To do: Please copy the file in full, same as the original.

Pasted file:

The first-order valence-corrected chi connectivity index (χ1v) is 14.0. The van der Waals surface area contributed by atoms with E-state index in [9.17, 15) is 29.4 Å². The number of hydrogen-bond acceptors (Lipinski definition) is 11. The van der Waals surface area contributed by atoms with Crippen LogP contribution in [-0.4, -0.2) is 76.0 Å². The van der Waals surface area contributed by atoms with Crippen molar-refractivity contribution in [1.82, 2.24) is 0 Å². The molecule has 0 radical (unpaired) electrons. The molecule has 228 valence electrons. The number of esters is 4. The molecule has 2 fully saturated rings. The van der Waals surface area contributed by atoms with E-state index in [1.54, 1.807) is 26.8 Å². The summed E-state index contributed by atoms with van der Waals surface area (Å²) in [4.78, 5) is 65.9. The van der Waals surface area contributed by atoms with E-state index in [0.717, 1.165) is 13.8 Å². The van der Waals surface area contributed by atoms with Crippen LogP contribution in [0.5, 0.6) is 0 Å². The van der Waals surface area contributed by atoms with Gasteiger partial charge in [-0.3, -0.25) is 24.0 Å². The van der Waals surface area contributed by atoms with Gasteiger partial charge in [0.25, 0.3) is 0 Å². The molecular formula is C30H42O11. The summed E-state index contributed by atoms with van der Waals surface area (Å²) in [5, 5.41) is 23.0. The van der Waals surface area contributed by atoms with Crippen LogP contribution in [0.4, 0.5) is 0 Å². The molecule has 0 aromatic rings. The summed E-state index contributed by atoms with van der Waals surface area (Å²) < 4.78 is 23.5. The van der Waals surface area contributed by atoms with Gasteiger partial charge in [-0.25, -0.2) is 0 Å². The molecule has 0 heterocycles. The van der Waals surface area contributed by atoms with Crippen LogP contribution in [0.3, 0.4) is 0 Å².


The first-order valence-corrected chi connectivity index (χ1v) is 14.0. The van der Waals surface area contributed by atoms with E-state index in [9.17, 15) is 29.4 Å². The number of hydrogen-bond acceptors (Lipinski definition) is 11. The van der Waals surface area contributed by atoms with Crippen LogP contribution in [-0.4, -0.2) is 76.0 Å². The van der Waals surface area contributed by atoms with Crippen molar-refractivity contribution in [1.82, 2.24) is 0 Å². The molecule has 0 radical (unpaired) electrons. The molecule has 228 valence electrons. The number of esters is 4. The molecule has 2 fully saturated rings. The van der Waals surface area contributed by atoms with E-state index in [1.54, 1.807) is 26.8 Å². The summed E-state index contributed by atoms with van der Waals surface area (Å²) in [4.78, 5) is 65.9. The van der Waals surface area contributed by atoms with E-state index in [0.717, 1.165) is 13.8 Å². The van der Waals surface area contributed by atoms with Crippen LogP contribution in [0.5, 0.6) is 0 Å². The van der Waals surface area contributed by atoms with Gasteiger partial charge in [-0.3, -0.25) is 24.0 Å². The van der Waals surface area contributed by atoms with Gasteiger partial charge in [0.25, 0.3) is 0 Å². The molecular formula is C30H42O11. The summed E-state index contributed by atoms with van der Waals surface area (Å²) in [5, 5.41) is 23.0. The van der Waals surface area contributed by atoms with Crippen LogP contribution in [0.4, 0.5) is 0 Å². The molecule has 0 aromatic rings. The summed E-state index contributed by atoms with van der Waals surface area (Å²) < 4.78 is 23.5. The van der Waals surface area contributed by atoms with Gasteiger partial charge in [-0.25, -0.2) is 0 Å². The molecule has 0 heterocycles. The van der Waals surface area contributed by atoms with Crippen LogP contribution in [0.3, 0.4) is 0 Å².